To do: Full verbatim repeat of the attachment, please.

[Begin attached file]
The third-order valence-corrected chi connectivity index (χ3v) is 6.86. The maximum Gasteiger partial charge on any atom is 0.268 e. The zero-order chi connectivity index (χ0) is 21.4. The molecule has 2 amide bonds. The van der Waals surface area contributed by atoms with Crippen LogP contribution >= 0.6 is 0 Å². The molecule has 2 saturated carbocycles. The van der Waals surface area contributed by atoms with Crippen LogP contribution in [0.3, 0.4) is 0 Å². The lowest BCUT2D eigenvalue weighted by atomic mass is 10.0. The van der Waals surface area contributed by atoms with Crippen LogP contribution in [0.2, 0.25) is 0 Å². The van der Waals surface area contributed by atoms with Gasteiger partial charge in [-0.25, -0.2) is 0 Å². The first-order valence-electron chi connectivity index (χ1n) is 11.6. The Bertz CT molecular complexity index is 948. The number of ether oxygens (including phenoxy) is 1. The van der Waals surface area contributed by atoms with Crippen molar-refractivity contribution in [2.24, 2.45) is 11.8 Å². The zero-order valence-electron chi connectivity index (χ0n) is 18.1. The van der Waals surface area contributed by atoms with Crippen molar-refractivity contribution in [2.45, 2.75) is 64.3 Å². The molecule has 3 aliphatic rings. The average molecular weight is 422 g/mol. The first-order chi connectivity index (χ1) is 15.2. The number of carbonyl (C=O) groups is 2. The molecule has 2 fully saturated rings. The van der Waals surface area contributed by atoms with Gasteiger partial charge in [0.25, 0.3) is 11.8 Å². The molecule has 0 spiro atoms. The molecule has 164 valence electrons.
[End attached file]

The third-order valence-corrected chi connectivity index (χ3v) is 6.86. The maximum Gasteiger partial charge on any atom is 0.268 e. The zero-order chi connectivity index (χ0) is 21.4. The molecule has 2 amide bonds. The van der Waals surface area contributed by atoms with Crippen LogP contribution >= 0.6 is 0 Å². The molecule has 2 saturated carbocycles. The van der Waals surface area contributed by atoms with Crippen LogP contribution in [0.3, 0.4) is 0 Å². The lowest BCUT2D eigenvalue weighted by atomic mass is 10.0. The van der Waals surface area contributed by atoms with Crippen LogP contribution in [0.2, 0.25) is 0 Å². The van der Waals surface area contributed by atoms with Gasteiger partial charge in [-0.25, -0.2) is 0 Å². The first-order valence-electron chi connectivity index (χ1n) is 11.6. The Bertz CT molecular complexity index is 948. The number of ether oxygens (including phenoxy) is 1. The van der Waals surface area contributed by atoms with Crippen molar-refractivity contribution in [2.24, 2.45) is 11.8 Å². The zero-order valence-electron chi connectivity index (χ0n) is 18.1. The van der Waals surface area contributed by atoms with Crippen molar-refractivity contribution in [2.45, 2.75) is 64.3 Å². The molecule has 3 aliphatic rings. The average molecular weight is 422 g/mol. The first-order chi connectivity index (χ1) is 15.2. The number of carbonyl (C=O) groups is 2. The molecule has 2 fully saturated rings. The van der Waals surface area contributed by atoms with Gasteiger partial charge in [0.25, 0.3) is 11.8 Å². The molecule has 0 spiro atoms. The molecule has 164 valence electrons.